How to race through your GCSE English Literature revision with Rapid Revision Cards

By York Notes Series Consultant, Mike Gould


1. Small is beautiful! Rapid Revision cards are great for acting small, but thinking big!

The great thing about our revision cards is that they are so portable! Tuck them into your pocket, school bag or sports bag and take them wherever you go. Whether it’s waiting for the bus, waiting for your mates, or waiting outside the exam room (though you won’t be able to take them in with you – unfortunately!), a quick read of key cards can keep your brain active.


2. Love bullet points? Love lists? So do we!

One of the key features of our Rapid Revision cards is that they have loads of really useful lists. For example, ‘What does Macbeth say and do?’. How can these help? It’s so much easier learning short lists rather than long paragraphs.

A. Read any plot, character or theme list.

B. Cover it up.

C. Write down as many points as you can remember (the act of writing the list again will help your brain retain the information).

D. Check – how many did you get?


3. Flippin’ marvellous! Our cards are fit for purpose. We’ve got the crucial questions to help you revise, at the bottom of many of our key plot, character or theme cards (it’s slightly different on our poetry ones – but, hey, you’re flexible, aren’t you?).

  • Choose a character, plot, theme or language point you’re not so confident about.
  • Read the front of the card.
  • Then, try to answer the questions (in your head or jot them onto your phone).
  • Flip the card.
  • Check the answers.

How did you do?


4. Role-play revision.

Just like in our Rapid Revision books, we’ve provided the key quotations you need to know. Just look for the ‘Learn’ heading.

Try saying the quotations out loud in the voice of whoever speaks them (this could be the narrator – what might he/she sound like?).

(You could do this seriously – or with funny, exaggerated voices. Work with a friend. It’ll be fun. Really.)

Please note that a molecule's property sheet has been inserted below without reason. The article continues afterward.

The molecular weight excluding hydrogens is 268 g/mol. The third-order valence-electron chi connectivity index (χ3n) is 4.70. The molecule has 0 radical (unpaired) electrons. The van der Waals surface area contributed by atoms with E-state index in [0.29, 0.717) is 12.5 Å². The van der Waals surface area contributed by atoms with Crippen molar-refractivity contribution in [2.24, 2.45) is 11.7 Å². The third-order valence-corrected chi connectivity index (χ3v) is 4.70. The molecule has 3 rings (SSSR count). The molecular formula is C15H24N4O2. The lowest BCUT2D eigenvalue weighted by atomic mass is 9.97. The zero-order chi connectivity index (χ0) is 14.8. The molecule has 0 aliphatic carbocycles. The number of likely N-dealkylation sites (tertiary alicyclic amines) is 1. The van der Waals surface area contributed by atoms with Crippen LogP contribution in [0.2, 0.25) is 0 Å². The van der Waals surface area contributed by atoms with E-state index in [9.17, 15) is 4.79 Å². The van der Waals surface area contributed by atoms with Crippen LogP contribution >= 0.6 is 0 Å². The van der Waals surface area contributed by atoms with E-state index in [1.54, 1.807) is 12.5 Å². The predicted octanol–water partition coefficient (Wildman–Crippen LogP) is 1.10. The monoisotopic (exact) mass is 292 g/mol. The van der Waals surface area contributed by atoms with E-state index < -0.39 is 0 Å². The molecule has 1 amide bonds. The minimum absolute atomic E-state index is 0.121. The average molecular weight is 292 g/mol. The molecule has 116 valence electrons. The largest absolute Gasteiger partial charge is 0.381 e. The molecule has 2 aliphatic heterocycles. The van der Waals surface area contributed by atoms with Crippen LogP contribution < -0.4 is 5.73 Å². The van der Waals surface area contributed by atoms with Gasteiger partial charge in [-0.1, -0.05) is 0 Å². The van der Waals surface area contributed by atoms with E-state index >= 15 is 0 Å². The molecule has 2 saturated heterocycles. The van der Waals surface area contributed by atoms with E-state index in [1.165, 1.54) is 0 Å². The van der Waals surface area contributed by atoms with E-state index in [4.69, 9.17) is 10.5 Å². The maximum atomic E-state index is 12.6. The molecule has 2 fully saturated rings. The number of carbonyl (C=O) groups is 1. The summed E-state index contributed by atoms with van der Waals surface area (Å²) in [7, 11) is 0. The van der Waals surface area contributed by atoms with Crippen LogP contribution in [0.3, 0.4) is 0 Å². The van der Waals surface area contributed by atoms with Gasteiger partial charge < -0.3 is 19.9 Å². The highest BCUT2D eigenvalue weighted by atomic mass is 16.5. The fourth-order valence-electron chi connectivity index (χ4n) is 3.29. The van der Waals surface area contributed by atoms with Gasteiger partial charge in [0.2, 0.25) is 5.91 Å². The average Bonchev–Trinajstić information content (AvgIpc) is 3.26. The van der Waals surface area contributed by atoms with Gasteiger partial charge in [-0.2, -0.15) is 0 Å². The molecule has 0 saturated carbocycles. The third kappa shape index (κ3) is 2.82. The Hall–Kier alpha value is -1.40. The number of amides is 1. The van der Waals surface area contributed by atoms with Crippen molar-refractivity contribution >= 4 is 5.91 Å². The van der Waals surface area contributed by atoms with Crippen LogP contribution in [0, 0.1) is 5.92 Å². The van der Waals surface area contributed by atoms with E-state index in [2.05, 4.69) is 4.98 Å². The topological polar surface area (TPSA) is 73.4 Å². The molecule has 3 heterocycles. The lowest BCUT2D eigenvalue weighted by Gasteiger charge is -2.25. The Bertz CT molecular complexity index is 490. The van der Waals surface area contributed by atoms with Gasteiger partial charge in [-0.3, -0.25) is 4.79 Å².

5. Take a time-out!

Maybe you need to take a break from Maths or Science revision? The great thing about nearly all of our cards is that they are self-contained. Pick up your Rapid Revision cards and select a theme, character or language card you’re concerned about. It’ll take you a matter of minutes to read both sides of the card.

Now you can go back to Black Holes and Trapeziums.


6. Happy families.

Getting to know those characters* is vital. With a partner, play a super-quick version of ‘Happy Families’. Divide the character cards so you have three or four each. Then:

A. Take it in turns to read each other the questions at the bottom of the card.

B. If your partner gets at least two of the three questions right (remember, you’ve got the answers on the other side of the card, so keep it hidden!) then they get that card.

C. Continue playing until one of you wins all the cards.

(*You can play it with poem cards in our poetry set, too – although there are two cards per poem.)


7. Race the clock!

Each of our card sections (e.g. plot, language etc) ends with a ‘Quick Quiz’ (usually ten questions based on the cards you have just revised). Give yourself TWO minutes to answer the quiz questions. Can you do it?


8. Mood board your mind.

Under the ‘Quick Quiz’ questions is a ‘Think more deeply’ task. Try to visualise writing the answers in your head (visualisation is a great revision technique). You could even try handwriting with your finger in the air and then imagine different colours for different parts of your answer, like yellow bold for the quotations you use. Can you see it?


9. Find room for Exam Practice.

This section is SO IMPORTANT, these cards deserve their own space. Literally. Find a quiet spot. The dog basket. Behind the sofa. The garden shed. Take out the Exam Practice cards, and read through them carefully. Read the sample answers out loud. Yes, really – it will help you ‘get’ the different levels between an ‘ok’ answer and a top-level one.


10. Make a speech!

The great thing about the cards is they are all about convenience. No need to write stuff down (unless you want to). But try doing a practice essay as a speech. Look at the Exam Practice cards and questions at the end of the Exam Practice section. Have a think and then try to give a speech in response.

‘Today, I am going to talk to you about Macbeth’s ambition. Well, it all starts when…’

You could even use the answer cards as prompt cards for your speech!


You can buy Rapid Revision Cards for AQA GCSE English Literature from www.yorknotes.com, Amazon or your favourite bookstore.


Mike Gould is a former Head of English and Drama and author of over 150 books and other educational resources. He has worked as a lecturer in English and education at Brighton University.